Finding data sets PART 3: Weather, geographical and government data

This is the third post in my dataset series. The first part gave a more general overview on where to get data. In the second post I listed sources for sports, movies, music and books data. This section will give you information on how to get weather, public/governmental data and how to find GIS data.

Over the next couple of weeks you’ll find these posts on my blog:

Weather data

Some times it can be useful to have weather data as an additional input for a model (e.g. when analysing behaviour of animals). Several web sites provide such data (either as API or download). Not all data is free (one website even calls themselves “open…” and the first thing you find is their price list, I don’t include them out of protest). Most also provide a search interface that can be used via a web browser.

Currently I am reading the book The Signal and the Noise by Nate Silver which has really, really interesting insights about different topics that can be predicted or not and also a chapter about weather forecasts.

He mentions these services:

  • National Weather Service: The NWS provides a Data Portal from which data in different formats can be downloaded.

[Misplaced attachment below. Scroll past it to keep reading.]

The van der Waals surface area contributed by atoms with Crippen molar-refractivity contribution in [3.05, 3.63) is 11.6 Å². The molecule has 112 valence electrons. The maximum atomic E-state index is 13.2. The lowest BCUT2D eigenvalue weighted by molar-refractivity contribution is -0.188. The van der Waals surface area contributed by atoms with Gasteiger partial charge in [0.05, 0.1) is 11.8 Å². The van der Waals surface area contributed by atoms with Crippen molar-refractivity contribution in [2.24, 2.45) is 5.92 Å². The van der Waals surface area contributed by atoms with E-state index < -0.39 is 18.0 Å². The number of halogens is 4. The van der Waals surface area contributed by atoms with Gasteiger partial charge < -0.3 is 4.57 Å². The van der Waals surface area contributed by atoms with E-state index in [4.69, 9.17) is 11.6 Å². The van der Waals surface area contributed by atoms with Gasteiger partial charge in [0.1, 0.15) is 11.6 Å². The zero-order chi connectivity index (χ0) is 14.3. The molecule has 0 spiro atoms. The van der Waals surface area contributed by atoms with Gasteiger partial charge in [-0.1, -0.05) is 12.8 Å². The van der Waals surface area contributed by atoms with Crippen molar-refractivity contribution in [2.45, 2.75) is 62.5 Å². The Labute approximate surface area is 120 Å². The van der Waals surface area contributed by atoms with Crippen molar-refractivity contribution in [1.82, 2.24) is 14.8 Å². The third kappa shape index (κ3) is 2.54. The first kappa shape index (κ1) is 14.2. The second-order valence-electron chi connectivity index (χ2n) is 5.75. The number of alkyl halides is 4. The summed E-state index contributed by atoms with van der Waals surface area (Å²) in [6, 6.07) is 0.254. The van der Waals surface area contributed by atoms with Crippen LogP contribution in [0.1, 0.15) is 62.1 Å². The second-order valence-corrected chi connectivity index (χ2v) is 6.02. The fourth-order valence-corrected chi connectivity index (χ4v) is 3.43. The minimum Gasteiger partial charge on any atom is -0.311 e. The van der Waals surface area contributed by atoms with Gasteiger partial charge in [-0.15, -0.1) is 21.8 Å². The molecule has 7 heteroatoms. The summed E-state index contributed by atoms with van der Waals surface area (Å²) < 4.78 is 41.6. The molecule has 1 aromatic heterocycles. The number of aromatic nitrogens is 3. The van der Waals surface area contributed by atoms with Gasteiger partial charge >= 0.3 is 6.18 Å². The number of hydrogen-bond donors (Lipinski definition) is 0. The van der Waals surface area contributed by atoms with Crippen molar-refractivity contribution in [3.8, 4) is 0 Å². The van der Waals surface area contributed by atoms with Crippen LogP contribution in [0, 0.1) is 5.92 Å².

• On this website you can find weather forecasts, satellite image, … and they also provide premium services.
  • provides forecasts, radar and satellite images and also rather catchy sounding news articles related to weather.

These are some of the links I additionally found:

  • Data Access @ National Centers for Environmental Information: They provide detailed weather, wind and other related data (hourly, daily, monthly, …). Some datasets focus on the US but also global datasets are available. (For some data you might have to pay)
  • provide some services for free (Geolookup, current condition, astronomy, …).
  • provides a search interface and looks into local weather histories for the given location and time. I don’t think it has an API or data can be downloaded.

The list would be endless, most web sites (except for the first one in my list) are not really nice implemented and look kind of shady.

I also found an R package: weatherData | R-package. At first I was excited but unfortunately currently there are not many datasets available and it seems to be a wrapper for (the second link in the list).

If you are from Austria like me, there is a website by the Zentralanstalt für Meteorologie und Geodynamik from where you can buy historical weather data.

The most promising seems to be the first in the list, but you need to be lucky that it contains exactly the data you need.

Geo data

Geo (or more professionally GIS: Geographic Information System) data should be the dream for every data nerd. Google immediately finds a list on wikipedia containing lots of GIS data sources. Since it does not make sense to copy the whole list or try to add anything, I will try to explain different types of GIS data and focus on data sources specific for Austria.

Side note: For working with GIS data I use QGIS (links contains first steps) and R (Basic handling of spatial data).

Data types